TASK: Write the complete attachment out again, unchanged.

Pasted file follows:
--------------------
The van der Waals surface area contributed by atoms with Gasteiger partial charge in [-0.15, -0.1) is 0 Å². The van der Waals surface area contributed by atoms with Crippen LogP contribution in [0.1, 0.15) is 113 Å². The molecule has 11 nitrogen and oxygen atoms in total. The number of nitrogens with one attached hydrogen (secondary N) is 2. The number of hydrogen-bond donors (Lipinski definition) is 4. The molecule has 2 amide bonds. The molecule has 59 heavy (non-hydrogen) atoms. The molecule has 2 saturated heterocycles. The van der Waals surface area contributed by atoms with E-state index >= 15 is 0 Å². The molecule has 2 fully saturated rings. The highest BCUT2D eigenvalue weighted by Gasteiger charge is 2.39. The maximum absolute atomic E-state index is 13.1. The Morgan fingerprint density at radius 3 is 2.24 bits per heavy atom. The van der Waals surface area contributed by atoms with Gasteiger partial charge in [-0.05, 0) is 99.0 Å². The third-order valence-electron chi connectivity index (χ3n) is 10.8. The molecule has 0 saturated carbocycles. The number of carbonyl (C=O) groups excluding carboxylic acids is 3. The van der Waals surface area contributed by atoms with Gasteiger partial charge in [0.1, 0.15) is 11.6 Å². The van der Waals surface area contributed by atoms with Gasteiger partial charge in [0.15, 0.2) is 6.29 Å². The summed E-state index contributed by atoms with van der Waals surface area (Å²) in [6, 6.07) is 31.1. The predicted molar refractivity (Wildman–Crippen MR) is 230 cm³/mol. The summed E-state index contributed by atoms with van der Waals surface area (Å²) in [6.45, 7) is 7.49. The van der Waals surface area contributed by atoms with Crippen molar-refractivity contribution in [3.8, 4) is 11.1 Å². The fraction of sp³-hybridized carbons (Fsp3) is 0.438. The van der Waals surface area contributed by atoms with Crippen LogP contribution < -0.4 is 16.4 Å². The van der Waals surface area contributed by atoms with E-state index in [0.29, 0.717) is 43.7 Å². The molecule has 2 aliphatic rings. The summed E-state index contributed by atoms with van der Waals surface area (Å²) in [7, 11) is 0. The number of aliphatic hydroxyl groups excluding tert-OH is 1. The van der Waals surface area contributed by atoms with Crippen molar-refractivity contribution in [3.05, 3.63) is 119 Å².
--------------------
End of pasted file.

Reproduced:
The van der Waals surface area contributed by atoms with Gasteiger partial charge in [-0.15, -0.1) is 0 Å². The van der Waals surface area contributed by atoms with Crippen LogP contribution in [0.1, 0.15) is 113 Å². The molecule has 11 nitrogen and oxygen atoms in total. The number of nitrogens with one attached hydrogen (secondary N) is 2. The number of hydrogen-bond donors (Lipinski definition) is 4. The molecule has 2 amide bonds. The molecule has 59 heavy (non-hydrogen) atoms. The molecule has 2 saturated heterocycles. The van der Waals surface area contributed by atoms with E-state index >= 15 is 0 Å². The molecule has 2 fully saturated rings. The highest BCUT2D eigenvalue weighted by Gasteiger charge is 2.39. The maximum absolute atomic E-state index is 13.1. The Morgan fingerprint density at radius 3 is 2.24 bits per heavy atom. The van der Waals surface area contributed by atoms with Gasteiger partial charge in [-0.05, 0) is 99.0 Å². The third-order valence-electron chi connectivity index (χ3n) is 10.8. The molecule has 0 saturated carbocycles. The number of carbonyl (C=O) groups excluding carboxylic acids is 3. The van der Waals surface area contributed by atoms with Gasteiger partial charge in [0.1, 0.15) is 11.6 Å². The van der Waals surface area contributed by atoms with Gasteiger partial charge in [0.15, 0.2) is 6.29 Å². The summed E-state index contributed by atoms with van der Waals surface area (Å²) in [6, 6.07) is 31.1. The predicted molar refractivity (Wildman–Crippen MR) is 230 cm³/mol. The summed E-state index contributed by atoms with van der Waals surface area (Å²) in [6.45, 7) is 7.49. The van der Waals surface area contributed by atoms with Crippen molar-refractivity contribution in [3.8, 4) is 11.1 Å². The fraction of sp³-hybridized carbons (Fsp3) is 0.438. The van der Waals surface area contributed by atoms with Crippen LogP contribution < -0.4 is 16.4 Å². The van der Waals surface area contributed by atoms with E-state index in [0.29, 0.717) is 43.7 Å². The molecule has 2 aliphatic rings. The summed E-state index contributed by atoms with van der Waals surface area (Å²) in [7, 11) is 0. The number of aliphatic hydroxyl groups excluding tert-OH is 1. The van der Waals surface area contributed by atoms with Crippen molar-refractivity contribution in [3.05, 3.63) is 119 Å².